The mid-point of April usually signals the beginning of Semestral Assessment 1 (SA1), or simply mid-year exams as some schools would call them. For students in Primary 3 and 5, as well as Secondary 1 and 3, the Ministry of Education (MOE) has decided to remove mid-year exams. Schools, however, may still conduct Weighted Assessments (WA) for these levels. Since assessment season is at hand, this post will offer some useful tips for preparing your child better for their English exams, especially for Primary 6 students who will sit for their PSLE English exams this year.
One of the most critical parts of exam preparation is to know what the requirements are for different subjects at different levels. To help your child, ensure that you are familiar with the changes from level to level and guide them in managing these new components. For example, Primary 3 students will discover that Comprehension Open-ended and Composition are very different from what they have experienced in Primary 1 and 2. Furthermore, Primary 5 students will need to learn new components like Situational Writing and new formats for familiar components like the 20-MCQ Listening Comprehension exam. Parents can consult teachers from schools and tuition centers for such information.
A weekly student plan will help students feel more confident as they start their revision for the coming exams. A good revision should begin with easy and predictable topics and progress towards challenging and complex ones. For English, students should begin with (1) grammar, followed by (2) vocabulary, (3) Comprehension Open-ended and Cloze Passage, and end with (4) Situational and Continuous Writing. The first two parts – Grammar and Vocabulary – should take one-third of your child’s time, with the next one-third to practice Comprehension OE and Cloze, and the final one-third for Writing. Ensure that your child is not studying up to the very last day of the exams because it will induce exam anxiety.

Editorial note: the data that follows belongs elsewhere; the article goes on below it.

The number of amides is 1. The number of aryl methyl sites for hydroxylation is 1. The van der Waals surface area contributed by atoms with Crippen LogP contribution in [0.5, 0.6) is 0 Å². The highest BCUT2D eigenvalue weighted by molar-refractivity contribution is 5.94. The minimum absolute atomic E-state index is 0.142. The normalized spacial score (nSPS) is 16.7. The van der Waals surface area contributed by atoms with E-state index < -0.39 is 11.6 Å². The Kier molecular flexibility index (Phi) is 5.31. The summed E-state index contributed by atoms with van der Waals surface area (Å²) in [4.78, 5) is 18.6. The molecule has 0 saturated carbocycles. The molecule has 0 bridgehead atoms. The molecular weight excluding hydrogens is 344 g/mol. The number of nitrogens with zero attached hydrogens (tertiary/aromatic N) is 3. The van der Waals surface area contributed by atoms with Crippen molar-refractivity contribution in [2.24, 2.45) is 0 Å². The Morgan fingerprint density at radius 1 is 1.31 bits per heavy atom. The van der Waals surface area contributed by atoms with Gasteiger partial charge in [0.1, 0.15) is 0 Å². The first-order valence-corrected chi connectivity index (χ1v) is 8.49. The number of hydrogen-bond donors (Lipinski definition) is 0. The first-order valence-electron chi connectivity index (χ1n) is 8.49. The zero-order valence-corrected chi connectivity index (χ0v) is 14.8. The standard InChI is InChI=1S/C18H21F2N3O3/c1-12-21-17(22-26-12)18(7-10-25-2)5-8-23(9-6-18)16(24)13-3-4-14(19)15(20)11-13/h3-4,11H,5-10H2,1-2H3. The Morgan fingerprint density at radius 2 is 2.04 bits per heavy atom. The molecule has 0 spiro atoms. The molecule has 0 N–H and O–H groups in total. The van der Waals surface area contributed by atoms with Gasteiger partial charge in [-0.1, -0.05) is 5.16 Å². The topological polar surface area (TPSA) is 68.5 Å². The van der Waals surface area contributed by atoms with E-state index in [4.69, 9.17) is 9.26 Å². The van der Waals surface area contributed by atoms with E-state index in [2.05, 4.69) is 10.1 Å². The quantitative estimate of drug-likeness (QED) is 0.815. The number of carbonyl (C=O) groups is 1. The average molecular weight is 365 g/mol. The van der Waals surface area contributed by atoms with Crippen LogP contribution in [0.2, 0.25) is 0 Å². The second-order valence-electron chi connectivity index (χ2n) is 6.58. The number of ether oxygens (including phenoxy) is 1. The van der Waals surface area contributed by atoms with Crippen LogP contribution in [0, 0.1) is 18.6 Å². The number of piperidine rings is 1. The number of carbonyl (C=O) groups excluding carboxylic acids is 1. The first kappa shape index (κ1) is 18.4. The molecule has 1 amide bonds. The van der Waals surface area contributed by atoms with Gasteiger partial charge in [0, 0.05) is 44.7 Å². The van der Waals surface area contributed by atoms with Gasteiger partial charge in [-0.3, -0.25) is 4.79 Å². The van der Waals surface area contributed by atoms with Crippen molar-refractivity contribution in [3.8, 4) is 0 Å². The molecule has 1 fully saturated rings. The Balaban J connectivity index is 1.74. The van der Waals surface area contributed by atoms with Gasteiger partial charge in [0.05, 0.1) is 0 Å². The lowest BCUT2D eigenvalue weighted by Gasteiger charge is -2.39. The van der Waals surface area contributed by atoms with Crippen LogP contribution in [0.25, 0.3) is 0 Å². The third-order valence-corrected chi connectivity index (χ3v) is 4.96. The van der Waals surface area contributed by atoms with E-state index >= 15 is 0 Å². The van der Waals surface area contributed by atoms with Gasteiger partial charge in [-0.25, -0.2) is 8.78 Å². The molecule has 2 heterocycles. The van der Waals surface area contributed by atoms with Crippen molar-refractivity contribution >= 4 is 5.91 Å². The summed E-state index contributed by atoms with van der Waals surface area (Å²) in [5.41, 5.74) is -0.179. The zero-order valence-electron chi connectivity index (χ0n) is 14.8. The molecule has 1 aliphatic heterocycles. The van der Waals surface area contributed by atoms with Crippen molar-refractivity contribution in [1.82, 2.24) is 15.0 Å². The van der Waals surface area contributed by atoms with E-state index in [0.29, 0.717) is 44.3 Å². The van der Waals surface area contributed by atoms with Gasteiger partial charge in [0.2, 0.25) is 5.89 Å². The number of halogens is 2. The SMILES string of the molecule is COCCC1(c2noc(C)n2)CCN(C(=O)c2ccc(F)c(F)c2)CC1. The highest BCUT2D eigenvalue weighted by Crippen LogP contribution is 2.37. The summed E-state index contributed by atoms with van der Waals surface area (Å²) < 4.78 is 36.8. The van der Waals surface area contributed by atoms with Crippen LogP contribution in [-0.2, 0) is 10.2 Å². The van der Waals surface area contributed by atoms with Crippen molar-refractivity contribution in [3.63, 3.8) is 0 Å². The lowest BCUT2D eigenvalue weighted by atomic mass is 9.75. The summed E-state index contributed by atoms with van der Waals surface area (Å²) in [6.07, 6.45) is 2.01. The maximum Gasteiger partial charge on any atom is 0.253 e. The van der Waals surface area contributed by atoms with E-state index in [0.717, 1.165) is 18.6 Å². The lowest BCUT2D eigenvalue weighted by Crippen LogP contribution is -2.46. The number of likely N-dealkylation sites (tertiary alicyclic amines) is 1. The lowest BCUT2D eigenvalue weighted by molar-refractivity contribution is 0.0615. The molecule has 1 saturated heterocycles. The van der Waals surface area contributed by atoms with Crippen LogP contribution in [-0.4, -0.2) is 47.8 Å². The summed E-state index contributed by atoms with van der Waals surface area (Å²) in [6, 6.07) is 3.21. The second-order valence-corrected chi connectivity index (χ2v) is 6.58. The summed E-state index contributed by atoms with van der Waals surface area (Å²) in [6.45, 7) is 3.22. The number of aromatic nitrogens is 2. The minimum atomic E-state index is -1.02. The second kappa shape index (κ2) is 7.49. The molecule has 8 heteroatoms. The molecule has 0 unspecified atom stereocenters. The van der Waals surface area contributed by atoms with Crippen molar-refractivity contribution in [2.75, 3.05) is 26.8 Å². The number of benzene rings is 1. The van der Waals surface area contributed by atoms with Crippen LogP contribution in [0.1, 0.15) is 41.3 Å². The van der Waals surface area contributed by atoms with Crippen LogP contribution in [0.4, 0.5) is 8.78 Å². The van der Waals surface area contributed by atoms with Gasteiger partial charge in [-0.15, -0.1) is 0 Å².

Consolidating New Knowledge
For subjects that require students to learn new topics every term, the revision plan can be more structured. Parents can revisit your child’s daily worksheets to look for patterns in their strengths and weaknesses. Take note of topics that your child struggles with and talk to your child about the key concepts and methods. If they can explain the concepts to you, then their errors most likely stem from carelessness. If they cannot explain the concepts clearly, you might have to teach them again or seek help from their teachers. More practice questions are not helpful at the beginning if they have a conceptual misunderstanding. Put in more practice only after they are clear about what to do for each topic. This advice is relevant for subjects like Mathematics and Science.
Revising Past Topics
If your child is in upper primary levels, chances are that the exams will cover topics from previous years. Return to the notes and worksheets kept from previous years and try out some practice questions or past year exam papers. Do not focus only on their errors but also revisit questions that they have gotten right. It is likely that some of the concepts that your child used to know have been forgotten.
In conclusion, we hope that following these principles will support students in their preparation for the coming exams. More important, however, is the support of other aspects of your child’s development, such as psychological, physical, social, mental, and emotional growth. The most effective revision plan is often the one with (1) a good balance between academic rigor and personal well-being, and (2) a strong buy-in from the child. Therefore, sit down and have a discussion about what the revision plan should look like and let your child decide what and how much to cover during revision. We wish your child the very best for the coming mid-year exams!
If your child struggles with English, drop us an email or call us at 8321 8252 to find out our PSLE English tuition programmes have helped our students.